Families want truth on claim pub bombers have immunity
FAMILIES of 21 people killed in an IRA bomb attack will meet police chiefs this week to demand answers to claims the killers were promised immunity.
Relatives of those murdered in the 1974 Birmingham pub bombings will quiz senior officers from West Midlands Police.
Paddy Hill (below) of the Birmingham Six, one of six men wrongly convicted of the bombings, said two of five IRA men responsible were among those given the controversial on-the-run letters.
He alleged police knew the identities of those responsible and released two key suspects from custody without charge.
Mr Hill said he was told that of the IRA gang two had died, two were told they were not being pursued, with one given no such assurances.
Crime Commissioner for West Midlands Police Bob Jones called for an urgent meeting with senior officers on the claims. Last night it was revealed the meeting will take place this week.
Mr Jones called for a review of the case following Mr Hill's claims. The move appeared to have caused strife within the force with a spokesman for West Midlands police accusing Mr Jones of "a knee-jerk reaction".
Mr Hill has reiterated his claims regarding alleged failures in the police investigation, saying it was time for "the truth" to be told regarding the bombings.
Mr Hill (68) who now lives in Scotland and is the founder of MOJO – The Glasgow-based Miscarriage of Justice Organisation – said: "It has all gone on long enough.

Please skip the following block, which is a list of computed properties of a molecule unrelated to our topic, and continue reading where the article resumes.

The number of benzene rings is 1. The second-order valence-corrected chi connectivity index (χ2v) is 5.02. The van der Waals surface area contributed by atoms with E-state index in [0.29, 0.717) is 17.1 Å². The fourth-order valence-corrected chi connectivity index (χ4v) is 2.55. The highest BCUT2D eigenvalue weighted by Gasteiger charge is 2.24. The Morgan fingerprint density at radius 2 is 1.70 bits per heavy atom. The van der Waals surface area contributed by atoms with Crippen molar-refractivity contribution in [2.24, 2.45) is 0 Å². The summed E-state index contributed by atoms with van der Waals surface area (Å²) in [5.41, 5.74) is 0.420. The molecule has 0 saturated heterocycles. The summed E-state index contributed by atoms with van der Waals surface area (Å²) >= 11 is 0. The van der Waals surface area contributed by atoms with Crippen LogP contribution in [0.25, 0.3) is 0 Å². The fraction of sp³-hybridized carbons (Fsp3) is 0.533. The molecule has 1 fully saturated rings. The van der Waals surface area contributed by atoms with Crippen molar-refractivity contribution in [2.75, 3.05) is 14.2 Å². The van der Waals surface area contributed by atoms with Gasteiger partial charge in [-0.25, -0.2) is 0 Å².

"We demand to know the truth for the relatives and for the victims of the Birmingham bombings. The families of those who died and were injured have been kept in the dark for too long.
"It's now utter confusion and West Midlands Police need to be honest and give us the facts. Did they know who was responsible and did the Government grant them immunity?"
A police spokesman refused to say whether the West Midlands force knew the identity of the people responsible for the Birmingham bombings, or that they had had two suspects in custody as claimed by Mr Hill.
He said it did not know who had received the controversial letters sent out by the Government but admitted it could have involved some of those responsible.
Nobody has been brought to justice for the killing of 21 and injuring of 182 in Birmingham.
A campaign group of relatives of those killed in the Birmingham attacks – Justice4the21 – held a demonstration at Downing Street on Saturday.
STORY SO FAR
Paddy Hill – one of the Birmingham Six – claimed that two of the five real bombers received 'letters of comfort' from the NIO. Twenty-one people were killed when the IRA placed bombs in two central Birmingham pubs on November 21, 1974. Relatives of victims are enraged at the idea that two of the culprits may have been let off the hook.